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Even the simplest, most compact digital camera is capable of taking magazine-quality shots, once the user has a working knowledge of its features. In Digital Photography Principles: The Camera, Derrick Story shows how to master and take advantage of everything from basic resolution settings to the latest imaging technologies. He teaches even beginning digital photographers how to apply techniques that will have friends asking, "How was that shot taken?"
Well before I get into talking about buttons and menus and particular types of hardware, I would like to cover a little bit about my view of photography in terms of how I use these different types of cameras. Compact cameras I just think are very important. Digital SLRs, which definitely have their place in the photography world, and then mobile devices. Now all of these are important tools and we are going to cover them all. I want to show you some examples of photos that I have taken with each type just to give you an idea of how I use these different cameras. This first one, for example is a cloud shot through an airplane window. We have all seen this shot but because I had a compact camera in my pocket, I was able to pull it out and put it up against the glass and get the shot.
If I didn't have a compact or if it weren't a compact shooter, I probably would have missed the shot. Compacts are also great because their accessories are usually cheaper. So for example, I can get underwater housing for my compact camera for far less than a Digital SLR. And for just a few hundred bucks put on my flippers and go snorkeling and come away with some terrific underwater shots. If I had to depend on a Digital SLR only, I probably wouldn't make that investment but because it's affordable and easy to do compact again helps get the shot.
There are times however when I need what a Digital SLR can do. And one of those times is for wide angle shots. Compacts are notorious for not having very wide lenses. Digital SLR you can basically get as wide a lens as you can afford. I needed a 17 mm lens to get this shot. I could not have gotten it with the compact and so that's why I had to pull up the Digital SLR and come away with this shot that I really like a lot. The other end of the focal lens spectrum is important too for Digital SLR. And that's where you have the reach.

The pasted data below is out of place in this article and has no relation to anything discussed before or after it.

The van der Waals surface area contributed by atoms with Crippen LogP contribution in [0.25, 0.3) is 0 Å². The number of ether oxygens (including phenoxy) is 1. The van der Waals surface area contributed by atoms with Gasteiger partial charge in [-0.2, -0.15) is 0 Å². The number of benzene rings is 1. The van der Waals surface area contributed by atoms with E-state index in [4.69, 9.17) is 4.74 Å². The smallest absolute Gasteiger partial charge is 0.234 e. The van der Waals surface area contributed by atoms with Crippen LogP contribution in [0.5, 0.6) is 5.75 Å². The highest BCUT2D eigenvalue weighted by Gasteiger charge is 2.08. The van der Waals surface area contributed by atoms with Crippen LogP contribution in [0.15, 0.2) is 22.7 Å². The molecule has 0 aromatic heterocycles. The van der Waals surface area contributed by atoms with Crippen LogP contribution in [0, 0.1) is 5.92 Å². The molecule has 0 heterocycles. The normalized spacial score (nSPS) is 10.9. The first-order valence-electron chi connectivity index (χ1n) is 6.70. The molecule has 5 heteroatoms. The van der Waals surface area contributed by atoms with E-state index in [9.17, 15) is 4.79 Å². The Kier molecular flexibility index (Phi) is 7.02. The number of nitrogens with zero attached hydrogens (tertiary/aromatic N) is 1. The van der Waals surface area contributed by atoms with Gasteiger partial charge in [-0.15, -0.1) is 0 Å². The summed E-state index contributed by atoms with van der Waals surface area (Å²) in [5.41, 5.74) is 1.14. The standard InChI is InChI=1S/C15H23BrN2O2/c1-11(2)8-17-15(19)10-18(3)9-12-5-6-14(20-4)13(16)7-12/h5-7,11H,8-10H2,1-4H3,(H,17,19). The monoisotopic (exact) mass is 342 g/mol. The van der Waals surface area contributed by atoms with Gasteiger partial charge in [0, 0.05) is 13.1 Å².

You need the reach to get the shot. I needed every bit of the 300 mm lens that I had on my Digital SLR to take a picture of these sheep in Iceland. Again I don't think I would have come away with as compelling a shot with a compact, plus the Digital SLR responds faster. I had to grab the shot right when it was ready, just a second or two later the shot was gone. With a compact I probably would have missed it. And then the other thing I really like about Digital SLRs is they have less image noise at the higher ISOs.
I had to raise the ISO a little bit for this shot in order to get it. With a compact camera you would have a seen a lot more noise in the sky than it shows up with a Digital SLR. And so that cleanness is another advantage and the reason why they are very important. Now mobile devices I think are very important and a lot of times people overlook some of their true value which is their data capture. One of the first things I do when I get out of the car is take a picture of where I parked. So that way when I come back hours later, or sometimes days later if you park at the airport, and I don't have to worry about wandering around aimlessly in a parking garage.
And they're also good for just you know capturing information. Phone numbers, websites, what time things open and close, mobile devices are terrific for these. Why takes notes when you can take a picture? Mobile devices have their place along with compacts and the SLR cameras. Before I actually get into pushing buttons and working menus and so forth I have a few little foundations pieces, a few photography basics I want to cover. We are going to do that next and then we will just keep on rolling.
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